WILMINGTON — In her report to the local board of health, the Clinton County Health District’s medical director tried to put the coronavirus outbreak in historical context and to keep it in perspective.
Terry Kerr Holten, M.D., spoke about COVID-19 at Monday’s regular monthly meeting of the Clinton County Board of Health, as did Clinton County Health Commissioner Pamela Walker-Bauer. That same day Wall Street suffered its worst losses in two years, attributed to fears of a global coronavirus pandemic.
Holten said corona viruses were first identified in animals in the 1930s, and were first identified in humans in the 1960s.
“But because it appeared that they caused basically mild respiratory illness, there really wasn’t much interest in finding out anything more about them [at the time],” she said.
That changed in 2002-03 when the SARS coronavirus (Severe Acute Respiratory Syndrome) caused serious disease. During that nine-month outbreak — which like COVID-19 started in China — there were about 8,000 cases with about a 10 percent mortality rate, according to Holten.
Then in 2012 there was the Middle East Respiratory Syndrome (MERS), which as the name suggests, originated in the Middle East. It involved a total of about 1,700 cases with a 36 percent mortality rate.
She compared the numbers of SARS and MERS with those of COVID-19 as reported Feb. 21 by the Center for Disease Control. As of that date there were about 77,000 cases with 2,445 deaths, or a 3.2 percent mortality rate.
In other words, there already have been a lot more cases this time around, but the incidence of death with COVID-19 has been much less than the other two coronaviruses.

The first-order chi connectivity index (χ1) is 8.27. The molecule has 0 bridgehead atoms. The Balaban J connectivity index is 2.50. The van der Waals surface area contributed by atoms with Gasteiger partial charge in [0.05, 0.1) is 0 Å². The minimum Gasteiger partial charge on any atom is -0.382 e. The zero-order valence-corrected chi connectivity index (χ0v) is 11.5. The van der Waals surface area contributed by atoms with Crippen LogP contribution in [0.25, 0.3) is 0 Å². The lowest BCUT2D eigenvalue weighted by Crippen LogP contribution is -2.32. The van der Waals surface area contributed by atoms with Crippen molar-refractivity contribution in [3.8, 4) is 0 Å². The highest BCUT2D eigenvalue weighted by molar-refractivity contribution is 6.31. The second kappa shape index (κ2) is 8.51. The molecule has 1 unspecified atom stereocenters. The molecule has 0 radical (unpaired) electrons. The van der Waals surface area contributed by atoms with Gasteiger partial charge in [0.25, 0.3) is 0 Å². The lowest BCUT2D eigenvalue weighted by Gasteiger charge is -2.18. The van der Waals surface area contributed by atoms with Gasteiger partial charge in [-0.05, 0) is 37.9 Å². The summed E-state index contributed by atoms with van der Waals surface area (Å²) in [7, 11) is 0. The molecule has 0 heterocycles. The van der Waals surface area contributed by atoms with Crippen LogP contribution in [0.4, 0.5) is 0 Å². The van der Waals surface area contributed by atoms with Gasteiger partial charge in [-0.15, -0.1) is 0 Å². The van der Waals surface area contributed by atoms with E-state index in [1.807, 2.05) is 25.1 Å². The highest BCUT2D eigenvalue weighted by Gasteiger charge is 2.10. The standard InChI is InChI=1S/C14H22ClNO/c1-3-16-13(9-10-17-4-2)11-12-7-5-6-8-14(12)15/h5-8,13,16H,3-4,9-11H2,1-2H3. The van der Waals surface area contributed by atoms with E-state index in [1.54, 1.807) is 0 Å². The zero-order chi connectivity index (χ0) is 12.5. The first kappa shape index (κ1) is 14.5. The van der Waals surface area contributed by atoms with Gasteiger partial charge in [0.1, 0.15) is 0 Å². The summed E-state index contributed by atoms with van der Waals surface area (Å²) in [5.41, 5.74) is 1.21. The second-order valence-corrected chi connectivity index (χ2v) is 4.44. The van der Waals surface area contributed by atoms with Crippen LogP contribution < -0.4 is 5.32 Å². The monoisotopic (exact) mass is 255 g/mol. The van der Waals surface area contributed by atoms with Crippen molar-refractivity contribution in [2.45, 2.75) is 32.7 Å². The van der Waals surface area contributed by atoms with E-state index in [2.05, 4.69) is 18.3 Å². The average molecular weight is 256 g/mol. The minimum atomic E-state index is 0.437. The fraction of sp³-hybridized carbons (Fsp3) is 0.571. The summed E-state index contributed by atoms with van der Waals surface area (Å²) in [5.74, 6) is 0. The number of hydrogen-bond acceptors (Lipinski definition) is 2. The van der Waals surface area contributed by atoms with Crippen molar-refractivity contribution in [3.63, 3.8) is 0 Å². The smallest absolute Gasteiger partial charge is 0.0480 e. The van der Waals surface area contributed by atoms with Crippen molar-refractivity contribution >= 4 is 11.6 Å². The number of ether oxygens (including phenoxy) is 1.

Even so, when the mortality rate for an infectious disease is 3.2 percent, it’s regarded as high, said Holten.
Keeping up with the comparisons, the medical director said a really bad influenza season has a mortality rate of 1 or 2 percent.
Walker-Bauer followed up Holten’s report by noting there are zero cases of COVID-19 in Ohio. She spoke about the late January screening of two Miami University students in southwest Ohio whose tests turned out negative for the virus.
The health commissioner said that while officials were waiting on the university students’ results, the health district here communicated with the Butler County Health District just in case.
“We know that they might need some backup support. So that’s where we would have come in,” Walker-Bauer said.
Backup support could include sending nurses or answering a hotline number, she indicated.
After the meeting Monday, Clinton County Health District’s Director of Nursing Monica Wood said the takeaway message is that they are prepared.
“We encourage folks to wash their hands. And if they are sick to stay home, to cover your cough, and just take those general precautionary measures as you would with any other illness such as the flu,” Wood said.
The Ohio Department of Health has a written document in place that speaks to limitations that can be placed on movement regarding isolation and quarantine which are used to stop or limit the spread of disease, she said. It was established in 2004.
Local health departments implement limitations on movement for their own jurisdiction. The Ohio Department of Health implements the limitations when infectious diseases cross jurisdictions or affect transportation systems, according to the document.
The members of the Clinton County Board of Health are Chair Terri Thobaben, Dr. Janet Gick, Registered Nurse Jane Vandevort, Carla Kaser, and Brian Larrick.
Reach Gary Huffenberger at 937-556-5768.